The Festival of Shoalla

By Clara Flettwell, Reporter at Large, the Naldrin City Expose

Shoalla 1, SP~5,021

Clara Flettwell, Reporter-at-Large, Naldrin City News

The greatest and most jubilant celebration on the Tamarran Continent is the annual Festival of Shoalla, which occurs during the final five days of the year and celebrates the Six Energies of the world.  It is named after Shoalla Palkonna, the great Energetic Philosopher who was the first advocate for a purely scientific examination of the Six Energies.  Since each of the six Tamarran months is 60 days long and the year is 365 days, the final five days are dedicated to Shoall. This holiday is known simply “the Festival” or “Shoalla”; however, in the Guilds the more formal title is the Close of the Tamarran Pulse, or simply, “The Close.”²

Preparation for the Festival begins weeks and sometimes months ahead of time, and during the days prior the roadways of the continent are packed with travellers making their way to their favorite spot to celebrate.  Hotels in the major cities are packed with visitors from the countryside, and often people’s homes become temporary boarding houses for friends or family.

Shoalla officially begins at sunrise on the first day with thanks for the year that has just passed.  Many people pray to the gods or goddesses of their chosen religion; others give thanks to their ancestors or to their family and close friends.  The tradition within the Guilds is to pay proper respect to the Science of the Six with readings from Guild texts.  After thanks have been properly given, all good folk set out to meet and greet the many others they find in the streets and cafes.  It is a time when the more formal social norms are set aside, in keeping with the notion that all races and creatures are composed of the same Six Energies.  Commonalities are brought to the fore and differences are set aside so that all may enjoy themselves.

The two greatest challenges each person takes on during the Festival of Shoalla are to eat as much as they possibly can, and to commit as many acts of kindness and generosity as possible.  In the last few years, many people have begun collecting small coins called Tokens of Shoalla, which are used to track exactly how many good deeds they have accomplished.

Individual celebrations across the Continent are too numerous to list.  The Colossal Puppet Walk and the Great Gate Race stand out as two of the oldest and most ubiquitous. The Colossal Puppet Walk, which takes place in each of the major cities of Tamarra, is a day-long affair.  Puppets as tall as fifty feet, and as small as a sock on a puppeteer’s hand, are paraded through the streets of the city.  These magnificent creations are devised in the image of local political figures, legends of the past (such as Emperor Samron, or Shoalla herself), as well as creatures whose images arise solely from the fertile imagination of the greatest puppet-makers on the Continent.  Musicians join in the fun as the puppets make their way throughout the streets, until everyone gets caught up, spontaneously falling into line behind their favorite puppets.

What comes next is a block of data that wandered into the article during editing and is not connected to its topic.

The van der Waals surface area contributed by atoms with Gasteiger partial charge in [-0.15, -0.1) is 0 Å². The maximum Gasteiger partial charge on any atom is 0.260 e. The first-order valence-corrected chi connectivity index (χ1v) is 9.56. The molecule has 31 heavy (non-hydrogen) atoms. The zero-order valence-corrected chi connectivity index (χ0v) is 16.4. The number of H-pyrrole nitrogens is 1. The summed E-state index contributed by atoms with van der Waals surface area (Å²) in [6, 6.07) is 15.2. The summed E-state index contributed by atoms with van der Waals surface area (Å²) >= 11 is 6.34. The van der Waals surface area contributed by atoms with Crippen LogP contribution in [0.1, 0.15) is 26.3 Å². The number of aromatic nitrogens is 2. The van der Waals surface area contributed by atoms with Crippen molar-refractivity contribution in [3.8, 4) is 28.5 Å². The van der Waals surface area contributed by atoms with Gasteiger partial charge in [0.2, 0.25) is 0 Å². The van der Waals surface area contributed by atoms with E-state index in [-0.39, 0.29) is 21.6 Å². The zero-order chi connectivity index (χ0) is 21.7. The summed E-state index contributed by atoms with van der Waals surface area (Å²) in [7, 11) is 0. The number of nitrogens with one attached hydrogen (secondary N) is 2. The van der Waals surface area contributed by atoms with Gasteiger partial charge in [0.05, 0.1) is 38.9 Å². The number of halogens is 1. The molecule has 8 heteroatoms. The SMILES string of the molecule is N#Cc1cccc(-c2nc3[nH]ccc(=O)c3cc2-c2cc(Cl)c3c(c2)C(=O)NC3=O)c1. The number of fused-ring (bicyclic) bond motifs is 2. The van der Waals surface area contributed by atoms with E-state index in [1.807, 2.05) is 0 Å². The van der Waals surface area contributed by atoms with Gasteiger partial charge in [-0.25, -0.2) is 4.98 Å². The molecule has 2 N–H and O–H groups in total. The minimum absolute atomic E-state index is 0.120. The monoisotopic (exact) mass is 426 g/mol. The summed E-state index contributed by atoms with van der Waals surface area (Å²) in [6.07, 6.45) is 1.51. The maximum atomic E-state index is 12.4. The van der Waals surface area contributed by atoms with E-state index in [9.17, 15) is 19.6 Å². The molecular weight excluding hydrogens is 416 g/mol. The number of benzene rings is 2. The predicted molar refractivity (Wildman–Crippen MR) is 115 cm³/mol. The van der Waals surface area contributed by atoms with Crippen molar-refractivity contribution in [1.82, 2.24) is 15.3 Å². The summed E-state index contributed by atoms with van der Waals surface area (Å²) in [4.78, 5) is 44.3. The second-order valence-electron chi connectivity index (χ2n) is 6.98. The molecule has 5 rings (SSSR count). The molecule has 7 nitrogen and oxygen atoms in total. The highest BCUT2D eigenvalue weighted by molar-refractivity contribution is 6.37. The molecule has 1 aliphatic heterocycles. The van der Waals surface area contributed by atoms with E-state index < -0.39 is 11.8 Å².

Perhaps the greatest of the many challenges set forth during the Festival of Shoalla is the Great Gate Race.  Several hundred Tamarrans start this race, which begins on the very southernmost part of the continent and traces a circuitous path until it ends on the Second Tier of Naldrin City in the northern part of the continent.  The race takes the full five or six days of the Festival to run, and the runners must navigate over one hundred dimensional gates to complete the course.  Officially, the race is restricted to channels, because of the danger to the untrained.  However, it is well known that sorcerers and other non-Energy wielders break the rules and participate unofficially in the contest.  The tricks used to navigate the dimensional gates, by those who cannot naturally wield Physic or Shadow Energy, are many and varied.  It is quite common, though, to use blink bats as guides and to buy stones imbued with Energetic Powers or spells.

Even with extra help, the gates are difficult and dangerous.  Some are unsteady and can blink in and out of existence, so the contestant requires great skill to coax the gate into compliance with their needs.  Other gates are deliberately set to appear and then go away at particular times during the competition.  It is not unusual for one or two of the less-skilled contestants to meet an untimely demise or go permanently missing each year.  In those years, the sweetness of the victory is tinged by a sadness that not all those who started the race made it to the end.

This is only a tiny sampling of the variety of what takes place each year across the continent.  There are many other contests, parties, and pleasures during the Festival of Shoalla, which Tamarrans spend a lifetime exploring.

¹ It should be noted that every four years, the Festival is six days long (since the year is 366 days and not 365), and is even more splendid and raucous.

² However, that title is used only by the more bureaucratic elements of the Guild and the Council of Drawnwyn.

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